Senior pastor Ken Whitten said he invited Bowden as a gesture of gratitude. “It’s our way to say thank you to someone who has his priorities in the right place,” he said. “He’s always put his family and faith before football. We want to give him his due and thank him for a job well done.”
It’s too bad the Church doesn’t have its priorities in the right place and has dethroned God in order to exalt sports. As if sports needed any more exaltation in this corrupt and godless land of ours. God is the only worthy object of adoration and the substitution of worship with sports is idolatrous.
Every year the news reports that some church or other has canceled their service of worship in order to allow their ‘congregation’ time and space to watch the Super Bowl without feeling those unpleasant gnawing pangs of guilt for having replaced God with a game.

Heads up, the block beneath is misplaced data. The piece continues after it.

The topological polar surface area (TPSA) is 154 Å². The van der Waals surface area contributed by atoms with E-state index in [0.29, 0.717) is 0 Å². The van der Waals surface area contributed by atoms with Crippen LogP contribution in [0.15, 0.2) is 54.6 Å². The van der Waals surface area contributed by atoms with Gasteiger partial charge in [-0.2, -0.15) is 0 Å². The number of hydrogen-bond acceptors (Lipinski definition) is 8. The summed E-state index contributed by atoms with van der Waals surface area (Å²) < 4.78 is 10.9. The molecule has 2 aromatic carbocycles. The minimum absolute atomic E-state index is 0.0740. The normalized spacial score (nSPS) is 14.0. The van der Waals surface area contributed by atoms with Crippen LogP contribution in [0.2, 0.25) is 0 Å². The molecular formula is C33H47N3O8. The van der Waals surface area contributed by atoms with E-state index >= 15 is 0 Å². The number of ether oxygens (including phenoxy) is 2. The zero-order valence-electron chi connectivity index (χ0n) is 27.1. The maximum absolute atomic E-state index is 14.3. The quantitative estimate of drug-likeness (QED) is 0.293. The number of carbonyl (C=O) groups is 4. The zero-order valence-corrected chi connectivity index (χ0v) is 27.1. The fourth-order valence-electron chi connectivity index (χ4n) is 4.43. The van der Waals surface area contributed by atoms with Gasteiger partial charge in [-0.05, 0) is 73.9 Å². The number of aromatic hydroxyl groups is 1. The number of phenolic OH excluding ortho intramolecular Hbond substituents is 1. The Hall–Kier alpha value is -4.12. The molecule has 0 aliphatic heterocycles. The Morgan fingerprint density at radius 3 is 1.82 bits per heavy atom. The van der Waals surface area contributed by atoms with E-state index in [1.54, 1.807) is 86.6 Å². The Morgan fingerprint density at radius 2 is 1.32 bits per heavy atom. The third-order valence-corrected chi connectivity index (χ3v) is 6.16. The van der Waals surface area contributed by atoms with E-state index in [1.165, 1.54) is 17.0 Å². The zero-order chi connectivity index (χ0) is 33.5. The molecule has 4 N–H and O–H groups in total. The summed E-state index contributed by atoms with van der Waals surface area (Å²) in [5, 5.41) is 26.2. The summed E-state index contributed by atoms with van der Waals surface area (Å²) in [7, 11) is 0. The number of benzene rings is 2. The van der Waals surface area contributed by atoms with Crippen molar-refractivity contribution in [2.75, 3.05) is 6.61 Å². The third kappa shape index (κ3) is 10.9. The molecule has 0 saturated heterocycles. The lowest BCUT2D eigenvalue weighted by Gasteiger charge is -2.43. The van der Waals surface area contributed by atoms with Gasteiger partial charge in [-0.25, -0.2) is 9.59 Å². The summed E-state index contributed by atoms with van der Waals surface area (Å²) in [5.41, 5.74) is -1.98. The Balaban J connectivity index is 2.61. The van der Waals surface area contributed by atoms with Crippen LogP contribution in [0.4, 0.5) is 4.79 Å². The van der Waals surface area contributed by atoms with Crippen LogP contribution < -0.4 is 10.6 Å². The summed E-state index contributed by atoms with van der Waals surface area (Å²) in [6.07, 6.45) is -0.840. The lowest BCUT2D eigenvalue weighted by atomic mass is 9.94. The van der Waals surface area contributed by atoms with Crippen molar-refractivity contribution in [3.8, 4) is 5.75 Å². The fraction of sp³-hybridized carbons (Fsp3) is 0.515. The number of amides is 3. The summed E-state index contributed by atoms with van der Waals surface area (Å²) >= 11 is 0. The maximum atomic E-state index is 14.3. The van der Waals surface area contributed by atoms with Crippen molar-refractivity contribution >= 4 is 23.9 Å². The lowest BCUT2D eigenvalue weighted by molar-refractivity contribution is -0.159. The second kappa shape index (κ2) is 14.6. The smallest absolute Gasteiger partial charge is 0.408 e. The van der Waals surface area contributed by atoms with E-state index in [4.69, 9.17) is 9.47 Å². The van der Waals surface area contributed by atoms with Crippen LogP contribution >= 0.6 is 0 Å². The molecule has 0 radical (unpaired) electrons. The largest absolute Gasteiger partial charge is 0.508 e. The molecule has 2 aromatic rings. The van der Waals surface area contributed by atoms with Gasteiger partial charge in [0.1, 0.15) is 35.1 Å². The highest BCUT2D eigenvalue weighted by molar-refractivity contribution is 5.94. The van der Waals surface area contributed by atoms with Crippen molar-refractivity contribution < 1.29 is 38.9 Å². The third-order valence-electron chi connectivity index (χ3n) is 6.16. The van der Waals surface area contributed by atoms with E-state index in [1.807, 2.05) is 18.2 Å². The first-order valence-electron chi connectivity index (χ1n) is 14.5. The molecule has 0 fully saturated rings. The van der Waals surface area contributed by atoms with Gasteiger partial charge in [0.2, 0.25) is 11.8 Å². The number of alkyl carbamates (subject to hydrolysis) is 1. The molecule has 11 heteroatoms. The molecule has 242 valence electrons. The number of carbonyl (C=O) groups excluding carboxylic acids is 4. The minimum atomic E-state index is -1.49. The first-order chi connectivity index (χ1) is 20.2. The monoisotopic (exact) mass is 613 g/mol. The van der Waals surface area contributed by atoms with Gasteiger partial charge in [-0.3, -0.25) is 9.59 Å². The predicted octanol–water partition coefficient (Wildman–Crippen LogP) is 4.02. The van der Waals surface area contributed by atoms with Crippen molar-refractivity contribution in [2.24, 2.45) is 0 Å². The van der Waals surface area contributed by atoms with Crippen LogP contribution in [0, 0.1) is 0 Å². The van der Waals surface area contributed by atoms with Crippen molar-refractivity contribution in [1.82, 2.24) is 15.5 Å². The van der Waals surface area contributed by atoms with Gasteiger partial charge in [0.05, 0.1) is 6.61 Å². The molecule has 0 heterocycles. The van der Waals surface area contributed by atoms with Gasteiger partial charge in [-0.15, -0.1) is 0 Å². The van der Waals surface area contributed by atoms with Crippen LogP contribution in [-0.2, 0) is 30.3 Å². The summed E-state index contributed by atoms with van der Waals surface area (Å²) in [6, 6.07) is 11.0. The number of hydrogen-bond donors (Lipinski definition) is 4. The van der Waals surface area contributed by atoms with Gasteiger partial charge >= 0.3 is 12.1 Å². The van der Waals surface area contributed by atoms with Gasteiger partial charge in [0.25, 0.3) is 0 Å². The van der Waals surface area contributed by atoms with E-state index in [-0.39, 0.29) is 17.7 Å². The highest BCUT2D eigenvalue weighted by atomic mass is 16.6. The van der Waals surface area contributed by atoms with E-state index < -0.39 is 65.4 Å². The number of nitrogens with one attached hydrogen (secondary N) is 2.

I wonder which ‘Church’ or more likely which ‘Churches’ will do it this year… Stay tuned. When I hear names I’ll be naming them.
Nach der Calvinjahr-Ausstellung im Emslandmuseum nun zum Nachlesen das Buch “Johannes Calvin und die Evangelisch-reformierte Kirche im Emsland“. Price and more details there.
Anglicans are a ‘blessing for the entire Church,’ states Pope Benedict…
The Holy Father welcomed bishops from England and Wales in audience on Monday morning in the Consistory Room of the Apostolic Palace as they complete their “ad Limina” visit. … “I am convinced that, if given a warm and open-hearted welcome, such groups will be a blessing for the entire Church.”